From start to finish, the video is a documentary of sorts, as the directors, Squint and K.Cutta, carefully captured selected shots of various communities of Memphis. The shots almost say that even though each community is far "away" from each other, in terms of social class and purpose, they all are inextricably intertwined to one's identity—one's 'complex' identity to be exact. The tension occurs when one embarks upon the difficult task of leaving spaces of the past to places where better personal growth and success occurs. In symmetry with K.R.I.T's lyrics, the viewer is invited into this cogent questioning and negotiation of the relevance of the past, especially its symbols, and the people in it. One of the video's directors, Squint, cited that, "My cinematographic approach was to capture Memphis, Tennessee as a memory." He also shares that he decided on the black and white film aesthetic to give the video that "classic feel."

For example, the video provides historic landmarks relevant to Whalum's childhood which include B.B. King's Blues Club, and a surprising short but powerful focus on the Lorraine Hotel. The Lorraine Hotel is where Dr. Martin Luther King Jr., was assassinated in 1968 on the balcony of one of their rooms. In addition, the ensconced images of urban decay and its daunting effect on quotidian southern black existence throughout the video, add to the story. Haunting yet powerful are the shots of poverty, such as neglected buildings, a yard with a broken car, and kids playing outside around a discarded couch.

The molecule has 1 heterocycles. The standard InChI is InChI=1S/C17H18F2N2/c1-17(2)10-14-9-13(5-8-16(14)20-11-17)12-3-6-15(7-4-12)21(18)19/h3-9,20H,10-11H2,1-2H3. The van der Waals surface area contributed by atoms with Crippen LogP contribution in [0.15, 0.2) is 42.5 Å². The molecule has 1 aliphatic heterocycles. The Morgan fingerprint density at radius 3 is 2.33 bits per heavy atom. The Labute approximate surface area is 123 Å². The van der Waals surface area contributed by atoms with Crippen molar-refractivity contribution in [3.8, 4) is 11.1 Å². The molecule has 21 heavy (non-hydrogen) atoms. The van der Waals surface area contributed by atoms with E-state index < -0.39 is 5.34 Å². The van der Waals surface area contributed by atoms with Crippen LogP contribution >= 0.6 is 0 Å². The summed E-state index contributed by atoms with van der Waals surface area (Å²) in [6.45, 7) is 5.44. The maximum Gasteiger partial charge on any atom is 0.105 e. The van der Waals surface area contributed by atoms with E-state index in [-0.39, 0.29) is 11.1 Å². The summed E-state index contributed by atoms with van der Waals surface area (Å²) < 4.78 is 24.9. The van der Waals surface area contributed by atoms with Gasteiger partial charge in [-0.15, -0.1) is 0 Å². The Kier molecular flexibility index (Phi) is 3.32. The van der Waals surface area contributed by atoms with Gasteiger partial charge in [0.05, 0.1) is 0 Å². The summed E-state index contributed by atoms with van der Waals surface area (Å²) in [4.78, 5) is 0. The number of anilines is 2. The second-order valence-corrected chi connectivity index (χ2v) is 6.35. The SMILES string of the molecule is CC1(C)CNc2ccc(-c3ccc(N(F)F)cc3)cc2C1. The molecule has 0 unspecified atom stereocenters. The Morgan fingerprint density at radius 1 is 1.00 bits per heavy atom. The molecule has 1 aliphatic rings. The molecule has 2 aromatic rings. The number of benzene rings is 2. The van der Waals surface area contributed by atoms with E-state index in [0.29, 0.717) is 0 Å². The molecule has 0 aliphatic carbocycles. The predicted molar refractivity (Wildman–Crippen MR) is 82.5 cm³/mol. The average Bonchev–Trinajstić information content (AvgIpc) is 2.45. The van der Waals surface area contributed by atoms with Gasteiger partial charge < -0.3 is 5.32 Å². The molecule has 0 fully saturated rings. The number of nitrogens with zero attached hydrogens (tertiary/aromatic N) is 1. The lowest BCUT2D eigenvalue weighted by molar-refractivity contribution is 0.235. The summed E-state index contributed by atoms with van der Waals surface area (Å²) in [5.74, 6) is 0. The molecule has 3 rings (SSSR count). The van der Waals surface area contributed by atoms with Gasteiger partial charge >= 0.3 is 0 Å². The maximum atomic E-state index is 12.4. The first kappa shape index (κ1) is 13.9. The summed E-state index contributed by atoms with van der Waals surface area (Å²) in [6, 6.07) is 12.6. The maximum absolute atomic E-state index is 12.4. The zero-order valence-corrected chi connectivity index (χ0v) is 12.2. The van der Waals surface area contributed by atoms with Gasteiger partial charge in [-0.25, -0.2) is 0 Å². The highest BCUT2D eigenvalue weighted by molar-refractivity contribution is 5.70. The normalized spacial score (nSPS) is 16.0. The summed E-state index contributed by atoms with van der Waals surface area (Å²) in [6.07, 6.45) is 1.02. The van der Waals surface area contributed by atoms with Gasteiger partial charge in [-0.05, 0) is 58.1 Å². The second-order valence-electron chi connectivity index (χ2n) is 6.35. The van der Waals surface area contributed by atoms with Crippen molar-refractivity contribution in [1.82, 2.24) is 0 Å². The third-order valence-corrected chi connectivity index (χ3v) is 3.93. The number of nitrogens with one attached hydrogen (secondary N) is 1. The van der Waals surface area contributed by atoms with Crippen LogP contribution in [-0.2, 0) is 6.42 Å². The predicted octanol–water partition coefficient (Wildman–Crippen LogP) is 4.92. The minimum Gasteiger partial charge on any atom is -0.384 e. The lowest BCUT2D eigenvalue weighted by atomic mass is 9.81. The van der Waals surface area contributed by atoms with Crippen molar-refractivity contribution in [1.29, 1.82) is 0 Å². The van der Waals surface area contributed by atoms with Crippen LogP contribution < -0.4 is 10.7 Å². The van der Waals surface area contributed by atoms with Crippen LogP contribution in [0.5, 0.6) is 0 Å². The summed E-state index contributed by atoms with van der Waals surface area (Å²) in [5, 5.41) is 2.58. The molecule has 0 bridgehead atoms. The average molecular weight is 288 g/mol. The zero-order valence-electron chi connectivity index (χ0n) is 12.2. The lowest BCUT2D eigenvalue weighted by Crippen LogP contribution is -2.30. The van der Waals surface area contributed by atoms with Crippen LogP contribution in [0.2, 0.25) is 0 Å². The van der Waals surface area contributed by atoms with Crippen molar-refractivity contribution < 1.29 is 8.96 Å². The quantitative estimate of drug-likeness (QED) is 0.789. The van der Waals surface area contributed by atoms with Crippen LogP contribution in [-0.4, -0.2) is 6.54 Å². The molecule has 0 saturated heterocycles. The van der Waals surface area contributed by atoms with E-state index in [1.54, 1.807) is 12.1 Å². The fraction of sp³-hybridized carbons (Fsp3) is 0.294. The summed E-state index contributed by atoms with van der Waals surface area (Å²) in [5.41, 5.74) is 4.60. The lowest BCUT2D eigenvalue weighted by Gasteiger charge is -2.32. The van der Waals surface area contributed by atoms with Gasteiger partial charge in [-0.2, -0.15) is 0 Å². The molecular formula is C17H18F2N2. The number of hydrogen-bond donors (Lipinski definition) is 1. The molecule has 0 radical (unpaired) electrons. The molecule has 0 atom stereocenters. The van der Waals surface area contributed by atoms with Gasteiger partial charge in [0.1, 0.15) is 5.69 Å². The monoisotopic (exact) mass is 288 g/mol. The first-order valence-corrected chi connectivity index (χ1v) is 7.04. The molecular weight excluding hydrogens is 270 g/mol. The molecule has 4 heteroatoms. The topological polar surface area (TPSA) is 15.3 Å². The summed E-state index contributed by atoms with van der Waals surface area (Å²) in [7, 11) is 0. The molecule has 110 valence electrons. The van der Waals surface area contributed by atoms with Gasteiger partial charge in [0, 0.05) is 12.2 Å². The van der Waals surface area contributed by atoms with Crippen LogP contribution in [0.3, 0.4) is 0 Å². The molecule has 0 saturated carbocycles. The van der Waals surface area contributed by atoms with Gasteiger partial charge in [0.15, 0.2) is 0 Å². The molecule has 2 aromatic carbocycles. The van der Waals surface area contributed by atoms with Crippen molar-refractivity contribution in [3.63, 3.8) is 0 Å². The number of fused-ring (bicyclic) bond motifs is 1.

Activist/sociologist/black intellectual W.E.B. Du Bois would speak of some of the themes in the video and lyrics of "Away" yet almost 100 years earlier and 3 hours away from where the video was shot. It was during a teaching stint in Tennessee that Du Bois noticed the "strivings" and ills of the southern black experience. There he received inspiration to write his classic text The Souls of Black Folk and addressed these issues in the official magazine of the NAACP, The Crisis, which Du Bois founded in 1910.

The "Away" video is also reminiscent of the long-standing and notable relationship between the conscious jazz artist and the camera. When watching the video, the images reminded me of the work of award-winning photographer Roy DeCarava, who was well known for creating what scholar Scott Saul calls a "photo essay" of artists like John Coltrane. DeCarava aesthetically captured Coltrane's humanity and heart through carefully selected settings of his career. DeCarava was also a fan of Coltrane and pictorially focused not only his craft, but his relationship with the jazz community. Like DeCarava and other relationships between early jazz photographers and jazz musicians, there was a relationship between the directors and Whalum prior to the making of the video.

Now the concept of the "music video" wasn't alive in those days, but the work of jazz photographers like DeCarava and Gordon Parks have greatly illuminated the story of the musician and the story of jazz. Creative photography is still an important part of documenting the musician's world today. "Away" carries this tradition and is what makes this video, along with the factors mention above, worth critical engagement and discussion.